I’m sure there’s a lesson or two you can draw from all of this!

Have a wonderful Monday!

 
 

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(17) Comments

  1. I just love this! The colors are amazing and the work is to die for! So glad I found your website as I delve into embroidery!

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  2. Work the chevrons in the opposite direction, that is, with the center point going in the direction of growth.

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    1. Hi, Karen – I tried that, but I didn’t like the look of it. It doesn’t look quite natural, because it’s actually the opposite of the direction it should go in (the center should point towards the origin of growth, which would be the base of the stem). It ends up looking like arrows on a marquee, for some reason, with the overstitching standing out very aggressively. It’s funny how just the change in direction made the stitching on the top come into focus and the background almost completely disappear. I should have taken a picture! I want the two to complement each other, with the top stitching being there, but subtle.

  3. Oooh, lovely! I know you didn’t ask for advice but I got some anyway :). I’d like to see the split stem actually split the chevron: that is, you stitch the V’s right up to the split in the stem and then continue the left-side parallel lines on the leftmost stem, and the right-side parallel lines on the rightmost stem.

    Hmm, and then what happens when the stem splits again?… I know what you mean about it looking too busy to reintroduce a full chevron on a subdivided stem.

    Oh well, this is why you’re a professional embroidery expert and I’m not! 🙂 I’m sure whatever you decide on will be gorgeous, as always.

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  4. Also, I loved your computer’s autocorrect of “arrows on a marquee” to “marquis” and looked around for a photo of that, but couldn’t find one. But here is a picture of some arrows on a marquise, close enough! 🙂 (Jean-Marc Nattier’s portrait of Madame de Pompadour en Diane)

    commons.wikimedia.org/wiki/File:Jean-Marc_Nattier,_Madame_de_Pompadour_en_Diane_(1746).jpg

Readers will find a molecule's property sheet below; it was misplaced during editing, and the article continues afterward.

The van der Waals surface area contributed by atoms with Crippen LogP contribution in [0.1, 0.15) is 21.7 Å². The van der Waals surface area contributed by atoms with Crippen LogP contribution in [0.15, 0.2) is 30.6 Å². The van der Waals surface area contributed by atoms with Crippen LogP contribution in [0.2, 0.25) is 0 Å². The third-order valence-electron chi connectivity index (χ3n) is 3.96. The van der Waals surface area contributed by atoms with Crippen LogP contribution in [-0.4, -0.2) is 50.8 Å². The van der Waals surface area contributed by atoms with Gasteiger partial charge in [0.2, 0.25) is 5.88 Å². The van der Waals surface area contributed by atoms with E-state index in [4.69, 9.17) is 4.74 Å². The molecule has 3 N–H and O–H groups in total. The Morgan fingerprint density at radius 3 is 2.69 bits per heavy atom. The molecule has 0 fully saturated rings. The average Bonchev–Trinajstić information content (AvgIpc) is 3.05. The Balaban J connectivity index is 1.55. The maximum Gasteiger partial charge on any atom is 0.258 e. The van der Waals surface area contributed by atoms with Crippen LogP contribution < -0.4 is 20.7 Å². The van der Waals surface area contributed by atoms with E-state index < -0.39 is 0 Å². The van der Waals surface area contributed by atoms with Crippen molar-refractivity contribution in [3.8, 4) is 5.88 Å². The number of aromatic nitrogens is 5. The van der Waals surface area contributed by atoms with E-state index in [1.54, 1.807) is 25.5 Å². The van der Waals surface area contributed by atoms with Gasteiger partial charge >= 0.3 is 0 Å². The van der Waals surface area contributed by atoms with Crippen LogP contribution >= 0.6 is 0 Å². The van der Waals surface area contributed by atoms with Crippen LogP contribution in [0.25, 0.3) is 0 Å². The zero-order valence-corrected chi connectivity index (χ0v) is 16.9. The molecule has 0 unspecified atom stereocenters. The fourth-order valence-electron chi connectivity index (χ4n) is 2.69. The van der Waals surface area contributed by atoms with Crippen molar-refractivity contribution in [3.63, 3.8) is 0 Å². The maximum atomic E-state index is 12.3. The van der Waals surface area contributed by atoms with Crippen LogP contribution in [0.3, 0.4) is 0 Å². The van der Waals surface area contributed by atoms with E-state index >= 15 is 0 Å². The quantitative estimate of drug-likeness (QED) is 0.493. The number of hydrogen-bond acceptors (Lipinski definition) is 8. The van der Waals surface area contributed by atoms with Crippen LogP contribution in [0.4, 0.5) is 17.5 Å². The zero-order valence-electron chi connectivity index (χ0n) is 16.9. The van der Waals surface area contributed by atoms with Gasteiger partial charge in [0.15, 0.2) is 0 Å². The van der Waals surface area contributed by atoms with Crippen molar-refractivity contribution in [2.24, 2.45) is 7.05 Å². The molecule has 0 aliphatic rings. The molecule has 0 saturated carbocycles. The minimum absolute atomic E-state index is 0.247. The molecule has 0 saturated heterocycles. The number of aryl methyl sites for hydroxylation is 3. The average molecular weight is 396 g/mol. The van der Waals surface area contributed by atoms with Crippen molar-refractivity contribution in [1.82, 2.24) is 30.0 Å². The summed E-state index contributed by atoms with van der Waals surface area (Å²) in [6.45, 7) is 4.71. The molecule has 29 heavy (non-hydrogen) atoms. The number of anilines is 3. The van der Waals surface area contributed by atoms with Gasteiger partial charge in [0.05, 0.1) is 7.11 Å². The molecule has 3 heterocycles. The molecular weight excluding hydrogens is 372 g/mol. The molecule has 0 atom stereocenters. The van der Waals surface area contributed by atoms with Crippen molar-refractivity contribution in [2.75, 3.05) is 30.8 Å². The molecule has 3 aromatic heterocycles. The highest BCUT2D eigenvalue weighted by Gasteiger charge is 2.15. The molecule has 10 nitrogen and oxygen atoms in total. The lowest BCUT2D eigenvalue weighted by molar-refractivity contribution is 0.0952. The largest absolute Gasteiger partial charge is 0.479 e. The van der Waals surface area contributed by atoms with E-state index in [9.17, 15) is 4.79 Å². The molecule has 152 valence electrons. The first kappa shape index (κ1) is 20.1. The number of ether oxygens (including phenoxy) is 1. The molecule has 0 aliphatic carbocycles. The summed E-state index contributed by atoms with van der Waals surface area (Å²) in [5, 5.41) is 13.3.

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  5. Hi Mary,

    Love your new color pallet for this design! Looking forward to see your solution at the split in the branch. If I was playing with this one I think I would make the V couching smaller, narrower and closer together as one goes up the stems. The same as you would see in a growing plant. Have fun!

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  6. Hello, I love the colors that you chose for the Jacobean Sea Embroidery Project. Is the pattern available for download & transfer?
    Thanks,
    Dana

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    1. Hi, Dana – It’s not available yet. I need to finish stitching the design first and see if it works the way I want it to. I might make adjustments as I go.

  7. That blue color is fabulous. May I ask the brand and shade? I want that color and everyone near it too. As a very new beginner, I have nothing on the stitching dilemma, but I’m confident you’ll figure it out.

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  8. Who am I to talk! But if you’re going with the chevrons, I’d replace the line of dark blue on the lighter side of the stem with a line of the gold; likewise on the smaller stems. As stitched at present, the eye goes to the point of the V instead of following the flow of the stem. I’d also reconsider the angle of the chevron: as stitched, the angle at the darker edge is more acute. I think I’d prefer it to meet the outer edges at the same angle rather than remain consistent in the centre.

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  9. Try splitting the Vs earlier. It appears that the really awkward part comes from the slightly too-wide Vs just below each split. If you replace each with two smaller ones almost side-by-side it gives the impression of the branch growing tight alongside the stem before curling away.

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  10. Hi Mary,

    First, I love reading your work. You’ve been a huge help to me on my project.

    Like you I was up in the wee hours and saw your email/post and had to agree about your dilemma; however, I saw the problem and decided to see if I could fix it . Not sure what your “ah ha” moment was but here is what I saw: Not sure if it’s a help but it’s another idea.

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    1. Thanks, Beth! I ended up doing something similar. My “ah ha” moment was a bit too bland, so I went back to the whole stem approach, and I think it worked out ok!

  11. I like the chevron idea and have used it myself with nice results. I know by now you solved the problem and everything looks wonderful! Just for the record though ,did you try using the chevrons only on the main stem? This would require some repositioning of the chevrons before you reached the smaller side elements but I think it would work .
    I look forward to seeing your solution.